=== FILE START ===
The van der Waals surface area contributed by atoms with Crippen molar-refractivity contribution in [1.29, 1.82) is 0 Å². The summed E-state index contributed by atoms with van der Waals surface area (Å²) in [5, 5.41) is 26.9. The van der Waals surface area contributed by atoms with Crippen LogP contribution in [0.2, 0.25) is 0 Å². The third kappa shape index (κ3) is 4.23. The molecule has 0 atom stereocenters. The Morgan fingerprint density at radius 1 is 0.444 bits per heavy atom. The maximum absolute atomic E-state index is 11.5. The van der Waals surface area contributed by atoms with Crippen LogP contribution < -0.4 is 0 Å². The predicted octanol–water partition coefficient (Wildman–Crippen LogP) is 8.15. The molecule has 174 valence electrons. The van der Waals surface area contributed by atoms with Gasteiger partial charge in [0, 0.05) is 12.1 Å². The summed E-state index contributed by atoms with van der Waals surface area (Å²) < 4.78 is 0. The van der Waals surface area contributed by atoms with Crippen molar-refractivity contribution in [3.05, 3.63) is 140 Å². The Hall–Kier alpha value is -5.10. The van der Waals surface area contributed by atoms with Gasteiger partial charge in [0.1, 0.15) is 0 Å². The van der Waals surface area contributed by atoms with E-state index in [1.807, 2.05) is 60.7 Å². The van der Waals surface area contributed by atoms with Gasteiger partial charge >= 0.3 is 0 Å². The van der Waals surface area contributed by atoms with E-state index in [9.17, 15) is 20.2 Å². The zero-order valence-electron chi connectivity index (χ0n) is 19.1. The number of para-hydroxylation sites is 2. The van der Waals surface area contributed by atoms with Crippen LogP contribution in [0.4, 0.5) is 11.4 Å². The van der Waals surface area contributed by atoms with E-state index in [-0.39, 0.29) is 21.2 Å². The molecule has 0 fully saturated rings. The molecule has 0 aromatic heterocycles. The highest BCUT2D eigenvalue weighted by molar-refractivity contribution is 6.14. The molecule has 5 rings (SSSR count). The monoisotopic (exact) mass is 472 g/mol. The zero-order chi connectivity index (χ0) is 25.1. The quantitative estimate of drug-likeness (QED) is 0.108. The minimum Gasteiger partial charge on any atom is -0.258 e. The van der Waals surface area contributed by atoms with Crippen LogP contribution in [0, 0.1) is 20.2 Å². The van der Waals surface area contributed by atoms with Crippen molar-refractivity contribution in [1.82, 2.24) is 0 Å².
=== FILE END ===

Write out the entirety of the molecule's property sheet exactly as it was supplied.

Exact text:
The van der Waals surface area contributed by atoms with Crippen molar-refractivity contribution in [1.29, 1.82) is 0 Å². The summed E-state index contributed by atoms with van der Waals surface area (Å²) in [5, 5.41) is 26.9. The van der Waals surface area contributed by atoms with Crippen LogP contribution in [0.2, 0.25) is 0 Å². The third kappa shape index (κ3) is 4.23. The molecule has 0 atom stereocenters. The Morgan fingerprint density at radius 1 is 0.444 bits per heavy atom. The maximum absolute atomic E-state index is 11.5. The van der Waals surface area contributed by atoms with Crippen LogP contribution < -0.4 is 0 Å². The predicted octanol–water partition coefficient (Wildman–Crippen LogP) is 8.15. The molecule has 174 valence electrons. The van der Waals surface area contributed by atoms with Gasteiger partial charge in [0, 0.05) is 12.1 Å². The summed E-state index contributed by atoms with van der Waals surface area (Å²) < 4.78 is 0. The van der Waals surface area contributed by atoms with Crippen molar-refractivity contribution in [3.05, 3.63) is 140 Å². The Hall–Kier alpha value is -5.10. The van der Waals surface area contributed by atoms with Gasteiger partial charge in [0.1, 0.15) is 0 Å². The van der Waals surface area contributed by atoms with E-state index in [1.807, 2.05) is 60.7 Å². The van der Waals surface area contributed by atoms with Gasteiger partial charge >= 0.3 is 0 Å². The van der Waals surface area contributed by atoms with E-state index in [9.17, 15) is 20.2 Å². The zero-order valence-electron chi connectivity index (χ0n) is 19.1. The number of para-hydroxylation sites is 2. The van der Waals surface area contributed by atoms with Crippen LogP contribution in [0.4, 0.5) is 11.4 Å². The van der Waals surface area contributed by atoms with E-state index in [-0.39, 0.29) is 21.2 Å². The molecule has 0 fully saturated rings. The molecule has 0 aromatic heterocycles. The highest BCUT2D eigenvalue weighted by molar-refractivity contribution is 6.14. The molecule has 5 rings (SSSR count). The monoisotopic (exact) mass is 472 g/mol. The zero-order chi connectivity index (χ0) is 25.1. The quantitative estimate of drug-likeness (QED) is 0.108. The minimum Gasteiger partial charge on any atom is -0.258 e. The van der Waals surface area contributed by atoms with Crippen LogP contribution in [0, 0.1) is 20.2 Å². The van der Waals surface area contributed by atoms with Crippen molar-refractivity contribution in [1.82, 2.24) is 0 Å².